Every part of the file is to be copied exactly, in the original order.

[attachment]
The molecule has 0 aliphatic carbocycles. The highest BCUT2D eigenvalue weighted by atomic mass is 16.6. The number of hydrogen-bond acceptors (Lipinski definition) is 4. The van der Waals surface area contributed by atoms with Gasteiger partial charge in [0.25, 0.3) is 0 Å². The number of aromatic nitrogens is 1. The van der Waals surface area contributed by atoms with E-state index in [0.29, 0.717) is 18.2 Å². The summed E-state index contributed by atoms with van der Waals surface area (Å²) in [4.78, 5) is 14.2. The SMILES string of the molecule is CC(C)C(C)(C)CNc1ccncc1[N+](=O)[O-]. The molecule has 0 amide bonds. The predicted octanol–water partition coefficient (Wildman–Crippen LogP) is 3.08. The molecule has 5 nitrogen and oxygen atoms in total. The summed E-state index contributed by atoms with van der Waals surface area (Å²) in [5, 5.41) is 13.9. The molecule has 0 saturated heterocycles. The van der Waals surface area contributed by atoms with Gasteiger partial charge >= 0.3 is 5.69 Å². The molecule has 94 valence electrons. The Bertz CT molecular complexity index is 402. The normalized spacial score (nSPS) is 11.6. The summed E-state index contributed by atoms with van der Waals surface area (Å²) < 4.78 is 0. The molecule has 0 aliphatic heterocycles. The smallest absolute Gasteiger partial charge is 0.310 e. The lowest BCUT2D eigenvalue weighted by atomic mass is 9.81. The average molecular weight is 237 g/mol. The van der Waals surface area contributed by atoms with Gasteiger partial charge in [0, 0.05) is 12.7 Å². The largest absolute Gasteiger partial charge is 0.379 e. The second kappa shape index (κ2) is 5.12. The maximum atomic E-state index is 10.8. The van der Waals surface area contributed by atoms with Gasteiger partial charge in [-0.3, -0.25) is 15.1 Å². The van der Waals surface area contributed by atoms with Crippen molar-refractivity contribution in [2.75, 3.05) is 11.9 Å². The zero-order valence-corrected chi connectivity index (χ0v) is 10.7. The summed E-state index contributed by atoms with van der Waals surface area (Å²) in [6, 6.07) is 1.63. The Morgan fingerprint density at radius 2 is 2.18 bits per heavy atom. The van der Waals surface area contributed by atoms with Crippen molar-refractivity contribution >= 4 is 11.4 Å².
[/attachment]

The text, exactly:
The molecule has 0 aliphatic carbocycles. The highest BCUT2D eigenvalue weighted by atomic mass is 16.6. The number of hydrogen-bond acceptors (Lipinski definition) is 4. The van der Waals surface area contributed by atoms with Gasteiger partial charge in [0.25, 0.3) is 0 Å². The number of aromatic nitrogens is 1. The van der Waals surface area contributed by atoms with E-state index in [0.29, 0.717) is 18.2 Å². The summed E-state index contributed by atoms with van der Waals surface area (Å²) in [4.78, 5) is 14.2. The SMILES string of the molecule is CC(C)C(C)(C)CNc1ccncc1[N+](=O)[O-]. The molecule has 0 amide bonds. The predicted octanol–water partition coefficient (Wildman–Crippen LogP) is 3.08. The molecule has 5 nitrogen and oxygen atoms in total. The summed E-state index contributed by atoms with van der Waals surface area (Å²) in [5, 5.41) is 13.9. The molecule has 0 saturated heterocycles. The van der Waals surface area contributed by atoms with Gasteiger partial charge >= 0.3 is 5.69 Å². The molecule has 94 valence electrons. The Bertz CT molecular complexity index is 402. The normalized spacial score (nSPS) is 11.6. The summed E-state index contributed by atoms with van der Waals surface area (Å²) < 4.78 is 0. The molecule has 0 aliphatic heterocycles. The smallest absolute Gasteiger partial charge is 0.310 e. The lowest BCUT2D eigenvalue weighted by atomic mass is 9.81. The average molecular weight is 237 g/mol. The van der Waals surface area contributed by atoms with Gasteiger partial charge in [0, 0.05) is 12.7 Å². The largest absolute Gasteiger partial charge is 0.379 e. The second kappa shape index (κ2) is 5.12. The maximum atomic E-state index is 10.8. The van der Waals surface area contributed by atoms with Gasteiger partial charge in [-0.3, -0.25) is 15.1 Å². The van der Waals surface area contributed by atoms with Crippen molar-refractivity contribution in [2.75, 3.05) is 11.9 Å². The zero-order valence-corrected chi connectivity index (χ0v) is 10.7. The summed E-state index contributed by atoms with van der Waals surface area (Å²) in [6, 6.07) is 1.63. The Morgan fingerprint density at radius 2 is 2.18 bits per heavy atom. The van der Waals surface area contributed by atoms with Crippen molar-refractivity contribution >= 4 is 11.4 Å².